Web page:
"There is nothing better for the inside of a person than the outside of a horse." Will Rodgers
Those who are familiar with horses recognize and understand the power of the horse to influence people in incredibly powerful ways. Developing relationships, training, horsemanship instruction, and caring for horses naturally affects the people involved in a positive way. The benefits from working with horses include: improving work ethic, responsibility, assertiveness, communication, and healthy boundaries. The use of horses is growing and gaining popularity with the rise of Equine Assisted Psychotherapy and Equine Assisted Learning.
Naturally intimidating to some, horses are large and powerful. This creates a natural opportunity for some to overcome fear and develop confidence. Working alongside a horse, in spite of those fears, creates confidence and provides wonderful insight when dealing with other intimidating and challenging situations in life.
Like humans, horses are social animals, with defined roles within their herds. They would rather be with their peers than be alone. They have distinct personalities, attitudes and moods, so an approach that works with one horse won’t necessarily work with another. At times, they seem stubborn and defiant, but they like to have fun. In other words, horses provide vast opportunities for metaphorical learning, an effective technique when working with even the most challenging individuals or groups.
Most importantly, horses mirror human body language. Many complain, "This horse is stubborn" or "That horse doesn't like me," etc. The lesson is, if they change themselves, the horses respond differently. Horses are honest, which makes them especially powerful messengers.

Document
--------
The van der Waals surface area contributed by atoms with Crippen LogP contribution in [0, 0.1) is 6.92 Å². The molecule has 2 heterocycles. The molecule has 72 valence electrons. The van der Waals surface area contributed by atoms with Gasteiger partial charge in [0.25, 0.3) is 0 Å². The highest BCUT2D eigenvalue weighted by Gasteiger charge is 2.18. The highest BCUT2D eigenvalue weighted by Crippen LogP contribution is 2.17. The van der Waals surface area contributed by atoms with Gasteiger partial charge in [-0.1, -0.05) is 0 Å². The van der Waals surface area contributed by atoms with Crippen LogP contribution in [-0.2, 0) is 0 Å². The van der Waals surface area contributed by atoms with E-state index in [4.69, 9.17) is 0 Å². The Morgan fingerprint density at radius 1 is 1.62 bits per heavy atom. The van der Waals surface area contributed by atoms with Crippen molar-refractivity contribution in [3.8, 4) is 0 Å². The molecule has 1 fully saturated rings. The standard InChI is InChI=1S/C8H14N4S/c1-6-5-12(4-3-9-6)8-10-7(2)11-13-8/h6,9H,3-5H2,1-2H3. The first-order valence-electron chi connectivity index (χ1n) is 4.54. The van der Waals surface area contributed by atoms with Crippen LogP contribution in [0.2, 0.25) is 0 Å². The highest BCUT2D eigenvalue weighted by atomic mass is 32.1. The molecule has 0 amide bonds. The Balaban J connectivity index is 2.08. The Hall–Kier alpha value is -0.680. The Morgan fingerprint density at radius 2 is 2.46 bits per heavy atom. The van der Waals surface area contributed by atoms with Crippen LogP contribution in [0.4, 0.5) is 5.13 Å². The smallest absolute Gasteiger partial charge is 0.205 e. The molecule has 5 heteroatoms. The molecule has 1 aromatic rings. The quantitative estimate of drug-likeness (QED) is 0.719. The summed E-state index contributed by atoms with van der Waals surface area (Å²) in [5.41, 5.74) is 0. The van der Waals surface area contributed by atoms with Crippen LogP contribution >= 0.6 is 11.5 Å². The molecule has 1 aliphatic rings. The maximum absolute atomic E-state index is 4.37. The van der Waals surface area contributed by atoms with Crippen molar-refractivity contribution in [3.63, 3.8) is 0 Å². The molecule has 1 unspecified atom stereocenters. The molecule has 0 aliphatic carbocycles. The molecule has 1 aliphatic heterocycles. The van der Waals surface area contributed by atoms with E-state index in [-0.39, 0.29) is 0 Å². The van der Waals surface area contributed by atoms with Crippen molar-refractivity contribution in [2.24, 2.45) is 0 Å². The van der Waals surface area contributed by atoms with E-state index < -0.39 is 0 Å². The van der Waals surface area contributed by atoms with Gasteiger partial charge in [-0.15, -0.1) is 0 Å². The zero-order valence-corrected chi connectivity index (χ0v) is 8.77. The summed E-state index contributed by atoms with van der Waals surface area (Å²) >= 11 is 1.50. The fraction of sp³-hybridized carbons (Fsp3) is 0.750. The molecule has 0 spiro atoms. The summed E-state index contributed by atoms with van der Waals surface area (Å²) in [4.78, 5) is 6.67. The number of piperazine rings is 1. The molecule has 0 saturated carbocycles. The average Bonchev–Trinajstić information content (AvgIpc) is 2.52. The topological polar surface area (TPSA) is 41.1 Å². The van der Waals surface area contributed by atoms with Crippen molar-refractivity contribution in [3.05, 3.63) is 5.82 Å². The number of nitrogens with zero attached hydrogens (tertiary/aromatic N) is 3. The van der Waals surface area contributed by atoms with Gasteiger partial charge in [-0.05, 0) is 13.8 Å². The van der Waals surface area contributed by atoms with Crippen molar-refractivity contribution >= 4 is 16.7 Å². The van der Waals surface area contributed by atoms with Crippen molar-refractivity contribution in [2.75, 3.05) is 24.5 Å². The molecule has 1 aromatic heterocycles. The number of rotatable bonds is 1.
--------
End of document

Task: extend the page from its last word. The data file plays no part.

Horses require us to put forth effort, whether in caring for them or working with them. In an era when immediate gratification and the "easy way" are the norm, horses require people to be engaged in physical and mental work to be successful, a valuable lesson in all aspects of life.
What is EAP and EAL? Equine Assisted Psychotherapy (EAP) incorporates horses experientially for emotional growth and learning. It is a collaborative effort between a licensed therapist and a horse professional working with the clients and horses to address treatment goals. Because of its intensity and effectiveness, it is considered a short-term, or "brief" approach.
Not all programs or individuals who use horses practice Equine Assisted Psychotherapy. For one, licensed and properly qualified mental health professionals need to be involved. The focus of EAP is not riding or horsemanship. The focus of EAP involves setting up ground activities involving the horses which will require the client or group to apply certain skills. Non-verbal communication, assertiveness, creative thinking and problem-solving, leadership, work, taking responsibility, teamwork and relationships, confidence, and attitude are several examples of the tools utilized and developed by EAP.
EAP is a powerful and effective therapeutic approach that has an incredible impact on individuals, youth, famlies, and groups. EAP addresses a variety of mental health and human development needs including behavioral issues, attention deficit disorder, PTSD, substance abuse, eating disorders, depression, anxiety, relationship problems and communication needs.
Equine Assisted Learning (EAL) is similar to EAP but the focus is on learning or educational goals. EAL still involves the team of mental health professional and horse professional working with the clients and horses. The focus however is on education and learning specific skills as defined by the individual or group, such as improved product sales for a company, leadership skills for a school group, or resiliency training for our military warriors.
The potential applications for both EAP and EAL are limitless!